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Adrian trying to duplicate feat last accomplished by ‘Tarzan’ actor

June 25, 2013
US Olympic gold medalist Nathan Adrian of the California Aquatics won the men's 100M Freestyle in meet record of 48.08 during the friday championship finals of the 2013 Arena Interational Santa Clara Grand Prix at the George F. Haines International Swim Center. / Bob Stanton-USA TODAY Sports

US Olympic gold medalist Nathan Adrian of the California Aquatics won the men’s 100M Freestyle in meet record of 48.08 during the friday championship finals of the 2013 Arena Interational Santa Clara Grand Prix at the George F. Haines International Swim Center. / Bob Stanton-USA TODAY Sports

Nathan Adrian has the physique of a model and resume of a superstar. He acquired new fans when he unexpectedly won the 100-meter freestyle at last year’s London Olympics.

But he knows that when he competes in Indianapolis, hometown of his father, that relatives who have cheered him for years will support him as they did when he was an anonymous age-group swimmer.

Adrian said “a whole slew of cousins” will be in the stands for the Phillips 66 National Championships at the Natatorium at IUPUI. His father, Jim, was a swimmer for Warren Central High School.

“It’s great to come out here,” Adrian said. “It’s fun, actually. The first day we got here, we went and swam out at Warren Central.”

Adrian posted the fastest time of 48.54 seconds in preliminaries of the 100 freestyle Tuesday morning. The final is Tuesday night.

Last year he became the first American to win the 100 freestyle at the Olympic Games since Matt Biondi in 1988. Adrian clocked 47.52 in London, winning by .01 over Australian favorite James Magnussen.

The 6-7 Adrian, 24, also won a gold medal in the 400 medley relay and a silver in the 400 freestyle relay. He reveled in the post-Olympics glow.

Adrian, whose mother Cecilia was born in Hong Kong, posed in a photo shoot for a Malaysian magazine. He traveled from coast to coast, appearing on the “Today” and “Tonight” shows. A street was named in his honor in his hometown of Bremerton, Wash.

He asked 11-time Olympic medalist Natalie Coughlin to help him select an agent and had 18-time gold medalist Michael Phelps offer tips on living as a celebrity. He wore bright pink Speedos in his prelim, explaining that it’s a good way to get attention in a non-Olympic year.

In other countries, he said, an Olympic medal in any sport would be worth a stipend for life. In America, he said, there’s “a little bit of a higher standard.” A gold standard, in other words.

“I just feel fortunate that I get to make a living off of doing this,” said Adrian, a University of California graduate who continues to live in Berkeley. “And now I get to focus on training. It’s an opportunity that I didn’t really know existed until four or five years ago, and now I’m getting to do it.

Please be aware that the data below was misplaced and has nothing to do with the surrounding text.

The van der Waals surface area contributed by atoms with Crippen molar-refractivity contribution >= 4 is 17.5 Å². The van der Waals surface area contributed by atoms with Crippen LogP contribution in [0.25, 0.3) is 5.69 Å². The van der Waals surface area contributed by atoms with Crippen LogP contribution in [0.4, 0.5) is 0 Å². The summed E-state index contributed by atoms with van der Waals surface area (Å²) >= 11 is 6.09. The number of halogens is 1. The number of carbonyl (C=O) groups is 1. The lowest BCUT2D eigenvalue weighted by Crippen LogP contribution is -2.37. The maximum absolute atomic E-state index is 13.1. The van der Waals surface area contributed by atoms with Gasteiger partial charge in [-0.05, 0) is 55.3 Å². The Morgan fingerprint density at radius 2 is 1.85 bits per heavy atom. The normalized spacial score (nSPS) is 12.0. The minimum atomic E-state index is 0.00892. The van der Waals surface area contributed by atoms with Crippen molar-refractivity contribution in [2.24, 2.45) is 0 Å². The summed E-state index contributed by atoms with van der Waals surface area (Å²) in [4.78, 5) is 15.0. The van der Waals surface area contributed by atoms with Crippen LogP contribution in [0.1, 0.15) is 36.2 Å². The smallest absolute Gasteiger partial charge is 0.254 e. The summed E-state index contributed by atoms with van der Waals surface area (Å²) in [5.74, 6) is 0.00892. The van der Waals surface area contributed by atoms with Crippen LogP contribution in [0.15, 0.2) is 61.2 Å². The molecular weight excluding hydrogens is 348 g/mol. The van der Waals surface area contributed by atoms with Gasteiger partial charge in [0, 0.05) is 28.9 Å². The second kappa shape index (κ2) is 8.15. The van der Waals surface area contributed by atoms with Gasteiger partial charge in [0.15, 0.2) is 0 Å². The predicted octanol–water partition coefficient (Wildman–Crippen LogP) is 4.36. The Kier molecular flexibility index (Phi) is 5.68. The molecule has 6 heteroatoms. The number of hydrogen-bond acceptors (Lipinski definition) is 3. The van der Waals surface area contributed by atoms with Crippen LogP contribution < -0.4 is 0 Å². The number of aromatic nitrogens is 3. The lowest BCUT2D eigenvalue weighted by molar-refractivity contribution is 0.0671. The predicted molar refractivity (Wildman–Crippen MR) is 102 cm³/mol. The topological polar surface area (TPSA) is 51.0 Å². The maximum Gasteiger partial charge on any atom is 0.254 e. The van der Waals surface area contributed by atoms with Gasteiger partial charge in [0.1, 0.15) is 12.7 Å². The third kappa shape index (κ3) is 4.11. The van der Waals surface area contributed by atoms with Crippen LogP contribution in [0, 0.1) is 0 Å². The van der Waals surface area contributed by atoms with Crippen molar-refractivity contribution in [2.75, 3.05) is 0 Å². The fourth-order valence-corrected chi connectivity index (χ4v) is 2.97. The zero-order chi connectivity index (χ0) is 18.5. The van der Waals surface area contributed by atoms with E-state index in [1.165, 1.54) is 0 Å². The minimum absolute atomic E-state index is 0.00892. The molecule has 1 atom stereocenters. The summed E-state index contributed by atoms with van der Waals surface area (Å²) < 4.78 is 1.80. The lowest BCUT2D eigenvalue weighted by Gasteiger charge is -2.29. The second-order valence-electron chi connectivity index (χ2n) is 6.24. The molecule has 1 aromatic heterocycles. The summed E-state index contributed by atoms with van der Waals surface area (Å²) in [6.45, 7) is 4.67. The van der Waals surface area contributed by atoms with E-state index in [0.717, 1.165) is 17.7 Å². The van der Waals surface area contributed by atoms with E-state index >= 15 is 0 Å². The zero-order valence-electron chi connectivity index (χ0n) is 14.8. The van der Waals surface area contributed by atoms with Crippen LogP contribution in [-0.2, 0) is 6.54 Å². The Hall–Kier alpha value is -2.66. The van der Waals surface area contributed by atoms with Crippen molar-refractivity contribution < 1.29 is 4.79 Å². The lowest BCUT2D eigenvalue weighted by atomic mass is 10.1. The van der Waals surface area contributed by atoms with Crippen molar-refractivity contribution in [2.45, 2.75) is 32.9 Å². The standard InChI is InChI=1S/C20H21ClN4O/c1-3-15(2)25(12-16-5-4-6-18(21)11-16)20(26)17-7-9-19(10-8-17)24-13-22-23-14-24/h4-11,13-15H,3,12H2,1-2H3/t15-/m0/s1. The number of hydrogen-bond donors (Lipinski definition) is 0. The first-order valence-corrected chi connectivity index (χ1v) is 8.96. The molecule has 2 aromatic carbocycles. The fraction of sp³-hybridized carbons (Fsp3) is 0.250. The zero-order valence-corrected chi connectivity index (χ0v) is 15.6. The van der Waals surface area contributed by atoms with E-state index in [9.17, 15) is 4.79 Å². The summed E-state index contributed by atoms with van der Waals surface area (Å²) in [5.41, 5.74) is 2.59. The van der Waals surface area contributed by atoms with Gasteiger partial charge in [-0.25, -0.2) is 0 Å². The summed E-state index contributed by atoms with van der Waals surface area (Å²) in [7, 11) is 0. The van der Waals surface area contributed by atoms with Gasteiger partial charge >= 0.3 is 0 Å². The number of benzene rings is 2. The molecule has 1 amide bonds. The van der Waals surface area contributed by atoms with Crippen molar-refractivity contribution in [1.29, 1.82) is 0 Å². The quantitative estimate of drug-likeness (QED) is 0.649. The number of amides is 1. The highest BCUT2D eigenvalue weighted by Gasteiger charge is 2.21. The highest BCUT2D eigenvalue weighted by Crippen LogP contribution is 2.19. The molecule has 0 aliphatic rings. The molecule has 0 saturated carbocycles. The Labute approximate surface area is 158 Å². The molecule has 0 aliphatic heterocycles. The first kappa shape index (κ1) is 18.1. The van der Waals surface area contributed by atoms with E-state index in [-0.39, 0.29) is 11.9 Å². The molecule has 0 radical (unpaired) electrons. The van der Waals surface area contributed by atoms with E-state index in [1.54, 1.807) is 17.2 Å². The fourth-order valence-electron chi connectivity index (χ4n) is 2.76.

“What kind of better job than training, taking care of your body, eating right, just improving yourself? A lot of my friends are crunching numbers across the bay in San Francisco. I feel like my job might be a little more fulfilling than that.”

Adrian’s Twitter profile is revealing. On it, he said he has never taken himself seriously and never will.

“I also went to the Olympics,” the profile reads.

Although his gold medals have brought financial rewards, Adrian said he was excited before his Olympic final because he felt he could swim a personal best. To train all year and produce such a result, he said, was all the reward he required.

“Every time you look up at the clock and see a time you’ve never seen before,” he said, “I think it’s exciting.”

Frank Busch, national team director for USA Swimming, said there is less money in swimming than in other sports and consequently less pressure.

“They decide whether it’s something they want to continue to do,” he said. “They don’t chase a paycheck.”

Adrian continues to chase the clock and history.

He is aiming to become the first American to win back-to-back golds in the 100 free since “Tarzan” actor Johnny Weissmuller in 1924 and 1928. He is planning the remainder of a quadrennium that would take him to the 2016 Rio de Janeiro Olympics. He said the past year has passed so quickly that it seems like yesterday that he was in the 2012 Olympic Trials.

“I’m not what you would traditionally consider a grinder,” he said. “I treat every day like it’s a day to do something special.”

indystar

 

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